So now I’m rested, relaxed, and ready to hit the new year with ambition.

Alas, some of that ambition will take months to appear.  My focus this month is on finishing up some stuff with the printed versions of the book, starting the next audiobook adaptation, continuing to organize the Atlas, and working with Aaron Schwartz on developing the first Spellmonger D&D module.  Oh, and trying to get the basic website up.  And arranging art.  And sending out long-overdue fan gifts.  And planning a local book release party at Gallery 71, because, y’know, I just gotta. 

And that’s January.

February and beyond will involve Skyrider, the first short in a while, and Trask’s Odyssey.  I’m also hoping to catch up on some fan mail.  And continue to roll out audiobooks as fast as possible. 
But to warn you, I’m setting up for the next 10 book cycle.  That involves a lot of research.  What I can tell you about the next book is that it will be called Thaumaturge (unless I change it), it will be Min-focused, and it will concern how he tries to build his desolate fief in the Wilderlands into Sevendor 2.0.  while dodging undead lords and gurvani and figuring out how to make snowstone and appease the Sea Folk.  Hilarity ensues. 

It’s going to be an industrious, but quiet, year.   I’m still looking for a good venue for a TV deal, and a lot of this year will focus on prepping the ground for that.  Don’t look for me often on FB – as much as I enjoy it, it’s a time-sink.  But I will continue to keep you abreast of developments here and, when it’s ready, on the new website, as well as FB.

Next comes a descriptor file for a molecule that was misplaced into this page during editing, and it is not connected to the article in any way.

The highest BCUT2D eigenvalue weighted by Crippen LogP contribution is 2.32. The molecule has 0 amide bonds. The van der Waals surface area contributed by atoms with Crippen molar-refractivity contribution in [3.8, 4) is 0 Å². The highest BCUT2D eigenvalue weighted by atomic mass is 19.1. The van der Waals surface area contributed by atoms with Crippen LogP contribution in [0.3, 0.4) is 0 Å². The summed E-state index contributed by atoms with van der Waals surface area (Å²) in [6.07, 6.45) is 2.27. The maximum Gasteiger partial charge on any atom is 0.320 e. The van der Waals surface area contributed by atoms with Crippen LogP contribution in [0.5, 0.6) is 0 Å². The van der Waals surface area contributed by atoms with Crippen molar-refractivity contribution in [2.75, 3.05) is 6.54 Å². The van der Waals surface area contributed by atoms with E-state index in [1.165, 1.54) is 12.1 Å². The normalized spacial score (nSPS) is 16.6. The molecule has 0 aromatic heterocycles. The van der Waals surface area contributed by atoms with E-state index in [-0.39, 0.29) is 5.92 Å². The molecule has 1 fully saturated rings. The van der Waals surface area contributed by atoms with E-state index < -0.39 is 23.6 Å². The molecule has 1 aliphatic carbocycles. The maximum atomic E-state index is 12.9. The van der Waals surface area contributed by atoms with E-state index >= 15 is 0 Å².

(And let’s be honest . . . I’ve already started writing scenes for Thaumaturge.  Even though I promised myself I wouldn’t.  I just can’t be trusted . . . )

I hope all my Spellomongrels had a safe and happy holiday season, and wish you a serene Briga’s Day!


Tuesday, October 31, 2017

A Hallowe'en Miracle! Knights Magi Audiobook is Available for Pre-Order!

Knights Magi cover art

Saturday, October 7, 2017

Blatant Self-Promotion Post!

Necromancer is steaming along beautifully in both sales and free reads (did you know that you can borrow and read everything in the Spellmonger Series as a member of Kindle Unlimited?) and I'm terribly excited about next month's proposed (which means it ain't set in stone) release of Knights Magi on audiobook.  The audiobook response has been particularly gratifying, and I will be spending much of the next year on the Great Rectification that brings each audiobook to life.